Mary Job—WProfessional of the Month

Published in Community.

Welcome back to the interview section in our blog! Last time we talked to Pedro Fonseca, one of the local organizers of the upcoming WordCamp Europe 2020. As I told you last week, this year I’d like to interview 12 women from the WordPress ecosystem and that’s what we’ll do today. Let’s meet a person we wanted to have in WordCamp Europe 2019 but couldn’t be there. Someone whose story is very inspiring. Please welcome Mary Mojisola Job!

Thanks for the interview, Mary. It is a pleasure having you here! For those who don’t know you, tell us a little about yourself and your relationship with WordPress.

My relationship with WordPress officially began in 2015. My first encounter was in 2012 and I totally ran away because I thought WP was complicated. It’s safe to say I have not looked back since 2015.

I see WordPress as a diverse tool for empowerment. There are about 20 different ways off the top of my head that a person can use WordPress to empower themselves. I believe this is also why I have fallen head over heels with WordPress. I keep saying this, WordPress saved me from roaming the internet—I can’t be thankful enough for that.

You’re the founder of HowDoYou.Tech, a platform that curates answers to problems and challenges in tech for Nigerians and Kenyans. If I’m honest, I would have never thought about such a project, but I love it! I think it embraces the ideas of WordPress and aims to build a community in which people can help each other. Could you please share with our readers a little bit more about this initiative?

Hmmm. Yes, I prefer to call myself a Product Manager though, instead of a Founder. I have this idea that Tech is not restricted to only a certain group of people (aka developers as most people assume), tech is for everyone, maybe not inevitable (that’s also arguable).

Tech has become a part of us, like a culture. How Do You Tech was created with that idea in mind, and more importantly helping us grow a culture of knowledge sharing through our free community forum, encouraging documenting of knowledge through our blogs, and offering answers using a subscription model through our membership site. Because let’s face it, not everyone can retrieve useful and functional answers from search engines as fast as they would want to.

Mary Job and some attendees at the one week female bootcamp at Uwani Hub
Mary and some attendees at the one week female bootcamp at Uwani Hub.

Think of us as a human personal search engine, doing what we do best: empowering, supporting, and equipping Africans with digital literacy skills, through the use of information and communication technology tools to build strong knowledge sharing communities and problem solving initiatives with technologies for the purpose of making meaningful contributions to the human and economic growth of the African continent.

You also created a village hub for females curious about tech: uwani.org. Your programmes have reached about 2,000 girls already and teach valuable skills (including WordPress, of course). In America and Europe we’re also very interested in removing the barriers to women and girl’s advancement in innovation, technology, and entrepreneurship. What’s your experience in this area? What lessons can you teach us about it?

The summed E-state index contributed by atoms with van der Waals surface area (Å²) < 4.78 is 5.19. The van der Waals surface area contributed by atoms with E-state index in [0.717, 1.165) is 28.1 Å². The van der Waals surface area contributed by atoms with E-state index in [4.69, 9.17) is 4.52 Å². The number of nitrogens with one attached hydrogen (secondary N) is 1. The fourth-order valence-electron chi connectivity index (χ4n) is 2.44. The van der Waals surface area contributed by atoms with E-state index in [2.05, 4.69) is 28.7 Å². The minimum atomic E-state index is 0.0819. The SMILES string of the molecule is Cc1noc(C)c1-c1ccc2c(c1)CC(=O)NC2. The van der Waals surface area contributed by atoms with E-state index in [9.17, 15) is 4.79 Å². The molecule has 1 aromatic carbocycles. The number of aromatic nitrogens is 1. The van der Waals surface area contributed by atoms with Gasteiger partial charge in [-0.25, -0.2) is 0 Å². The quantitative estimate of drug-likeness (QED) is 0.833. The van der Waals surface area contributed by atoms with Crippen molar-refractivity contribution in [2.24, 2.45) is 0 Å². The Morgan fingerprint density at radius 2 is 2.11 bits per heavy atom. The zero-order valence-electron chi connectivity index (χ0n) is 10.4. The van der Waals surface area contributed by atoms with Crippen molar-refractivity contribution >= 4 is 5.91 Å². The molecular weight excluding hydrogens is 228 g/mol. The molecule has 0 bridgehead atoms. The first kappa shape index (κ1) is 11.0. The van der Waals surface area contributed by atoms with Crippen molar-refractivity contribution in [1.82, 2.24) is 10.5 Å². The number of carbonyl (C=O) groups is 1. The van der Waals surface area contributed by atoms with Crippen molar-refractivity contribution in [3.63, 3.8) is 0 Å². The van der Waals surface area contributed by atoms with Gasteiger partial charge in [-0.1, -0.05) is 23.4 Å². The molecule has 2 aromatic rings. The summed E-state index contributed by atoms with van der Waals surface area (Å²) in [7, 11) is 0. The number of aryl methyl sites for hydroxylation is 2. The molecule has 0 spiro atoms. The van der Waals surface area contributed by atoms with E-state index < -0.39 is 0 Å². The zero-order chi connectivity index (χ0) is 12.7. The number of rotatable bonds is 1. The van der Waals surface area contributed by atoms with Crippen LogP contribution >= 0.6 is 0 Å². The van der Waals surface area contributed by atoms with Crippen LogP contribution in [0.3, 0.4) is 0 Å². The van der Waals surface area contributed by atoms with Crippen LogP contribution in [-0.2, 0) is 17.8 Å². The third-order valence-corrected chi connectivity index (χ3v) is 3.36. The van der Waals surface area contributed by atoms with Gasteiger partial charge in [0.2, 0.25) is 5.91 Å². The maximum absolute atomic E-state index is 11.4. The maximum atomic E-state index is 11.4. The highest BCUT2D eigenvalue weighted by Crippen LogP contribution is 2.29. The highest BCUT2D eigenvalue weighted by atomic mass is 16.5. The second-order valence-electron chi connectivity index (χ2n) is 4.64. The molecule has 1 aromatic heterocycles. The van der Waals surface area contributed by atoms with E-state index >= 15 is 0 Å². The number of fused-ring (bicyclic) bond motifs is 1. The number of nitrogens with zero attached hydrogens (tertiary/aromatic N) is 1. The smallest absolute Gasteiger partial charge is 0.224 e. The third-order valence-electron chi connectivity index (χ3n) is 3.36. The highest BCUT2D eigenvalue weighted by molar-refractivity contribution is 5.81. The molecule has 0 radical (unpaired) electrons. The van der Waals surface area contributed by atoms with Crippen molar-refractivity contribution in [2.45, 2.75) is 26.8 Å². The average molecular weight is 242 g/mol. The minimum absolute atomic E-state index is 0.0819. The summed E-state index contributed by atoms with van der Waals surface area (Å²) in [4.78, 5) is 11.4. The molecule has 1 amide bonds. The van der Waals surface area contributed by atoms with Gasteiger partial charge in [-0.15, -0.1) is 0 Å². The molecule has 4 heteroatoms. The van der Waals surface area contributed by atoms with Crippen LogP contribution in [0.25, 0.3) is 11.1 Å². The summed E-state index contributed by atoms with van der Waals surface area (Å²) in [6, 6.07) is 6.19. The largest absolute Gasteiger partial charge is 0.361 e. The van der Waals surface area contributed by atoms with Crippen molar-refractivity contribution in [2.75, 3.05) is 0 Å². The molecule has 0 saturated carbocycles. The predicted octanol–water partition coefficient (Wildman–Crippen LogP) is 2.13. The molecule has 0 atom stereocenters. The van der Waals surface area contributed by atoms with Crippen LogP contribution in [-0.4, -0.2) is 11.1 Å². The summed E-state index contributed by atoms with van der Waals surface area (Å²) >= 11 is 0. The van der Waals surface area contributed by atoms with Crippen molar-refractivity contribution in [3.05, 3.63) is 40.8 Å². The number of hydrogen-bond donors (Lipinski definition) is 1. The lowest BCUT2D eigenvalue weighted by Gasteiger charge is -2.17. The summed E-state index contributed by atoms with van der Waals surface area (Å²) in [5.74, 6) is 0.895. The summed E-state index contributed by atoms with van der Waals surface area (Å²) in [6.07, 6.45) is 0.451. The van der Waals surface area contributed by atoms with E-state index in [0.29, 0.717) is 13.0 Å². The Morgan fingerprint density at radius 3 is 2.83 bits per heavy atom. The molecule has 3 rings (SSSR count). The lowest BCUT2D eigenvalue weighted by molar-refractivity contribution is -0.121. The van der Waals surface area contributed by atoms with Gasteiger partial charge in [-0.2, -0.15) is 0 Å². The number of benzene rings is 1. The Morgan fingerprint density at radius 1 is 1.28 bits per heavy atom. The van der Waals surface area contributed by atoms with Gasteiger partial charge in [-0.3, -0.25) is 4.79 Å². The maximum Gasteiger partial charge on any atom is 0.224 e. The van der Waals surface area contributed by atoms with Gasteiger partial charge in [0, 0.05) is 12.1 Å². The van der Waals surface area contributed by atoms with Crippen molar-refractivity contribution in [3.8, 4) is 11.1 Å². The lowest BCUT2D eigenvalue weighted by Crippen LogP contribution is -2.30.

Having had the opportunity to connect with a lot of girls and women, I must say that to get females to embrace technology, you have to be very deliberate about your approach. And males have to be allies. That is, males should make it a habit to speak out for females when other males misbehave, not dismissing their behavior as a joke or downplaying whatever just happened. You can call this, simply, calling a spade a spade.

Stereotypes will make most females typically be quiet and prefer to observe their environment until they are 1,000% sure they are welcome, they are safe, and someone is willing to speak out with them if they are wronged.

The third is saying instead of males feeling left behind or abandoned in this world quest for empowering females, they have to put whatever ego that is stopping them from being a part and supporter of the movement and join the bandwagon. Because the way I see it in years to come, if they do not support the movement, they would find themselves becoming the marginalized population in the future. Instead of having a gender balance, the scale would be women 90 men 10 and that would not be good for men or women.

Your story is somehow related to WordPress. How did WordPress, a “simple” blogging platform, help you to achieve your goals? How did it empower you?

So I rediscovered WordPress at a time when I saw other people making a living as Infopreneurs on Facebook. I had only recently before that stopped roaming the internet.

I went from writing on hubpages to blogger to WordPress. I just wanted a platform to write, to find my voice. I found my voice with WordPress, I found a welcoming community first on WordPress.com and then .org. And of course I never looked back.

Uwani Hub. “We stand for Women and Girls everywhere on our planet - Celebrating our Village Hub"
Uwani Hub. “We stand for Women and Girls everywhere on our planet – Celebrating our Village Hub”

I went from blogging to knowing what programming language was due to my curious nature.

I went from building websites for $50 to $1,000.

Not only did my WordPress business empower me financially—it set me on the path I am today, one where I am referred to as a Techie, a professional at that. And more importantly, one where I am a digital nomad and friends to amazing humans in the WordPress community. Being a nomad was a goal of mine as a kid, I wanted to experience different cultures, but of course without the digital part, traveling the world, and volunteering my time and skills where needed. I had no idea I would become a digital nomad.